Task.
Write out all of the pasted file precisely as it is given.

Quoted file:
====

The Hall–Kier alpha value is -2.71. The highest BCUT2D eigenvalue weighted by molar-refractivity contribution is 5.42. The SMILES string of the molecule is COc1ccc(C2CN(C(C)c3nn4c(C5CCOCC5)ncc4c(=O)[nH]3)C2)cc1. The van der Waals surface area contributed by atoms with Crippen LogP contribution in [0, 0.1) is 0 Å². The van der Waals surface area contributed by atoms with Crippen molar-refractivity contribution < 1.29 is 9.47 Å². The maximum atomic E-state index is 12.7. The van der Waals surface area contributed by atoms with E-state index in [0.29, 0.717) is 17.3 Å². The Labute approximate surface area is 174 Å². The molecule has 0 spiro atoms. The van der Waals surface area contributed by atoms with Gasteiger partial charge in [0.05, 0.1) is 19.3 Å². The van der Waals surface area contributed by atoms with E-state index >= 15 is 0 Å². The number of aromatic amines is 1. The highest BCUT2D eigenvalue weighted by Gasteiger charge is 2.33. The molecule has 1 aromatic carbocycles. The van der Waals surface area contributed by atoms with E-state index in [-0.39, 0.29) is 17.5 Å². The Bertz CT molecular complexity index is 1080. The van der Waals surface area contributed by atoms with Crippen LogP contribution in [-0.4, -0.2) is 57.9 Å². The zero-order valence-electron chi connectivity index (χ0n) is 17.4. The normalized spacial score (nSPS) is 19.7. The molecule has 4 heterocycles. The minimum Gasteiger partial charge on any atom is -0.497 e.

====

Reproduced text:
The Hall–Kier alpha value is -2.71. The highest BCUT2D eigenvalue weighted by molar-refractivity contribution is 5.42. The SMILES string of the molecule is COc1ccc(C2CN(C(C)c3nn4c(C5CCOCC5)ncc4c(=O)[nH]3)C2)cc1. The van der Waals surface area contributed by atoms with Crippen LogP contribution in [0, 0.1) is 0 Å². The van der Waals surface area contributed by atoms with Crippen molar-refractivity contribution < 1.29 is 9.47 Å². The maximum atomic E-state index is 12.7. The van der Waals surface area contributed by atoms with E-state index in [0.29, 0.717) is 17.3 Å². The Labute approximate surface area is 174 Å². The molecule has 0 spiro atoms. The van der Waals surface area contributed by atoms with Gasteiger partial charge in [0.05, 0.1) is 19.3 Å². The van der Waals surface area contributed by atoms with E-state index >= 15 is 0 Å². The number of aromatic amines is 1. The highest BCUT2D eigenvalue weighted by Gasteiger charge is 2.33. The molecule has 1 aromatic carbocycles. The van der Waals surface area contributed by atoms with E-state index in [-0.39, 0.29) is 17.5 Å². The Bertz CT molecular complexity index is 1080. The van der Waals surface area contributed by atoms with Crippen LogP contribution in [-0.4, -0.2) is 57.9 Å². The zero-order valence-electron chi connectivity index (χ0n) is 17.4. The normalized spacial score (nSPS) is 19.7. The molecule has 4 heterocycles. The minimum Gasteiger partial charge on any atom is -0.497 e.